- "Several studies provided evidence that the time course of GABAergic currents shows a substantial voltage-dependence (Barker and Harrison, 1988; Weiss et al., 1988; Jones and Harrison, 1993; Pearce, 1993; Lukatch and MacIver, 1997; Mellor and Randall, 1998; Krishek and Smart, 2001). Since the mechanisms underlying the modulation of GABAergic currents by voltage have not been fully elucidated, we have performed a kinetic analysis of current responses evoked by rapid applications of exogenous GABA (Pytel et al., 2006). I–V relationship for currents evoked by a saturating GABA concentration showed an inward rectification and this effect was accompanied by a faster onset as well as a larger rate and extent of desensitization at positive voltages. "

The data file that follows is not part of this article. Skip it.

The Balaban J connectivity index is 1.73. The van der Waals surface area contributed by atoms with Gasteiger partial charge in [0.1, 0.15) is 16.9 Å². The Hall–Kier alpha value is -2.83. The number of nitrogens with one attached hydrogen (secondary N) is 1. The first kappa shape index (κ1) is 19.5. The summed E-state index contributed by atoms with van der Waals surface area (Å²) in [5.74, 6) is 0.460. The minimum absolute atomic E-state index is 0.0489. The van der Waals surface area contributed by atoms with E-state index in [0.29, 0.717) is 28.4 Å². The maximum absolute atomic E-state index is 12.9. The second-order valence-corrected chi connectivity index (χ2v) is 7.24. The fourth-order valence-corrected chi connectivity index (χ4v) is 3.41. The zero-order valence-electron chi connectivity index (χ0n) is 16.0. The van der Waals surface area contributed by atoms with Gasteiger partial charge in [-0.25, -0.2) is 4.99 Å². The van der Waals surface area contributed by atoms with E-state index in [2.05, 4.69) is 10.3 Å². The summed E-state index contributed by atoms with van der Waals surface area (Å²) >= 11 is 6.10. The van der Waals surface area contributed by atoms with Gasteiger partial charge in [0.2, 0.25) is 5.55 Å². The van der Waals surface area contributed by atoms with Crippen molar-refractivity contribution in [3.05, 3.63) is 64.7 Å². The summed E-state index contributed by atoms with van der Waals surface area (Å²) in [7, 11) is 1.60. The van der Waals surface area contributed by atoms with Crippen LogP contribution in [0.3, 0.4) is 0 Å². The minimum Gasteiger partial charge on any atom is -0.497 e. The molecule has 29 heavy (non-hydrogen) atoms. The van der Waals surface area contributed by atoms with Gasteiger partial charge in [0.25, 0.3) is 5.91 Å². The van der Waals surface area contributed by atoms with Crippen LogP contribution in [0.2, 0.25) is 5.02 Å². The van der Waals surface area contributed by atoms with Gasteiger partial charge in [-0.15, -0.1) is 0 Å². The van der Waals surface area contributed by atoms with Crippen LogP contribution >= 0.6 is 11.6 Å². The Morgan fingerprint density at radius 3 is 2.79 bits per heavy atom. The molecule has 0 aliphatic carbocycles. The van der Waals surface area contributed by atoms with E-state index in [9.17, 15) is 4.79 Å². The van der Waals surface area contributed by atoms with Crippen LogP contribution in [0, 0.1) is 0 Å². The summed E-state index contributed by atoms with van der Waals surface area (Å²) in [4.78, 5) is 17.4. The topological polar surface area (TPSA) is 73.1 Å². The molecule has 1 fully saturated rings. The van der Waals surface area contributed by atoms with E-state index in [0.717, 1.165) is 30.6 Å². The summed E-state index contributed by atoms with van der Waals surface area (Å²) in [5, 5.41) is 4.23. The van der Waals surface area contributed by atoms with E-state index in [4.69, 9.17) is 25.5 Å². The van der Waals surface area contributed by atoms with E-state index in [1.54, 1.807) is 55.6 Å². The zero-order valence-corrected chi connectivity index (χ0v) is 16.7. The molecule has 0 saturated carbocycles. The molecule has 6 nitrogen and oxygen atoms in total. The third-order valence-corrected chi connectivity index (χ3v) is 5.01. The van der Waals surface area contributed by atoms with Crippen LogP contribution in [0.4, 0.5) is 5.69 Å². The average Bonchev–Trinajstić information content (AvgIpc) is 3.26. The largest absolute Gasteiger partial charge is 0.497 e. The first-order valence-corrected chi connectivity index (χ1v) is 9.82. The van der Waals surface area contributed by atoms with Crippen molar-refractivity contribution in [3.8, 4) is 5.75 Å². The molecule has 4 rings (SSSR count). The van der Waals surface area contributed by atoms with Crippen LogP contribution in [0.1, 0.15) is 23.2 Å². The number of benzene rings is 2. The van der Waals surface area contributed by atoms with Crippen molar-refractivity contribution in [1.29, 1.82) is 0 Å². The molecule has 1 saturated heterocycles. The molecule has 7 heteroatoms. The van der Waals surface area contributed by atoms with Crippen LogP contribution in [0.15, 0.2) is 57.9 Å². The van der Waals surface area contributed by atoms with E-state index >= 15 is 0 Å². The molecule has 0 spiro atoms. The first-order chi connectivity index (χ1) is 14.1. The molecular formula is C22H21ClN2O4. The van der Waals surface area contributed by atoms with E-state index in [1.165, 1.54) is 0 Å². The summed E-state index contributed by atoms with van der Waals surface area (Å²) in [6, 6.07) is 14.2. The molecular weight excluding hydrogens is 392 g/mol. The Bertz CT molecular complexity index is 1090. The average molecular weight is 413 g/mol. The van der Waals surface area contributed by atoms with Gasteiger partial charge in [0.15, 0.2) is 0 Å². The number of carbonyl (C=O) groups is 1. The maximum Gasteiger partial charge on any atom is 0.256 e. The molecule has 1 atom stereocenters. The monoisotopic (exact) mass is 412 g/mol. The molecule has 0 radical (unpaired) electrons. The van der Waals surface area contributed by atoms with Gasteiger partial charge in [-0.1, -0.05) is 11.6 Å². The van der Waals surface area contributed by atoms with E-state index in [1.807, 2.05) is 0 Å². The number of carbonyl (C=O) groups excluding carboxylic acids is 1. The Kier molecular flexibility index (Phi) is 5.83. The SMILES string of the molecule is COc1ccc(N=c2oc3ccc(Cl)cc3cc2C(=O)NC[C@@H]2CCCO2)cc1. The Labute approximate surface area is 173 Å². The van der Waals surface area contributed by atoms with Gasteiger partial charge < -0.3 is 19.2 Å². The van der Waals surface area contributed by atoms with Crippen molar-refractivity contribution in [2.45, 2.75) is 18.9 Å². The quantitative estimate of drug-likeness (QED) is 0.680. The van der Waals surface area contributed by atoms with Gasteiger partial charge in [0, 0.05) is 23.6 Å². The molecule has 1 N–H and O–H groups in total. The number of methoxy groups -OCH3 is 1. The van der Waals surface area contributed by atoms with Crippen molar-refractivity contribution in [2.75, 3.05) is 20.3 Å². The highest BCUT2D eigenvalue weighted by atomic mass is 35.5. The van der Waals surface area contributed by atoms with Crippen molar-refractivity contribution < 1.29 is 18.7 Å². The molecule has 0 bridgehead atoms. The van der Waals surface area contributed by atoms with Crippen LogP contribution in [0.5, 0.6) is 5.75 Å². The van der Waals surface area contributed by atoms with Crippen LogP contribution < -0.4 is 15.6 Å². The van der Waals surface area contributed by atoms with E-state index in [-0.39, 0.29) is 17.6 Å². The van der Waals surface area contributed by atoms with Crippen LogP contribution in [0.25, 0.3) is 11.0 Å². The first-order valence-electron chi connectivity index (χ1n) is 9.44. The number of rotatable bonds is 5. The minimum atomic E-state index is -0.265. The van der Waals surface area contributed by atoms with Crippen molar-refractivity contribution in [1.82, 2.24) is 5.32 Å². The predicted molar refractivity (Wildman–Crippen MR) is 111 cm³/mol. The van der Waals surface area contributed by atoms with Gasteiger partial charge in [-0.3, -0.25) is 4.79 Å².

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ABSTRACT: The time course of synaptic currents is a crucial determinant of rapid signaling between neurons. Traditionally, the mechanisms underlying the shape of synaptic signals are classified as pre- and post-synaptic. Over the last two decades, an extensive body of evidence indicated that synaptic signals are critically shaped by the neurotransmitter time course which encompasses several phenomena including pre- and post-synaptic ones. The agonist transient depends on neurotransmitter release mechanisms, diffusion within the synaptic cleft, spill-over to the extra-synaptic space, uptake, and binding to post-synaptic receptors. Most estimates indicate that the neurotransmitter transient is very brief, lasting between one hundred up to several hundreds of microseconds, implying that post-synaptic activation is characterized by a high degree of non-equilibrium. Moreover, pharmacological studies provide evidence that the kinetics of agonist transient plays a crucial role in setting the susceptibility of synaptic currents to modulation by a variety of compounds of physiological or clinical relevance. More recently, the role of the neurotransmitter time course has been emphasized by studies carried out on brain slice models that revealed a striking, cell-dependent variability of synaptic agonist waveforms ranging from rapid pulses to slow volume transmission. In the present paper we review the advances on studies addressing the impact of synaptic neurotransmitter transient on kinetics and pharmacological modulation of synaptic currents at inhibitory synapses.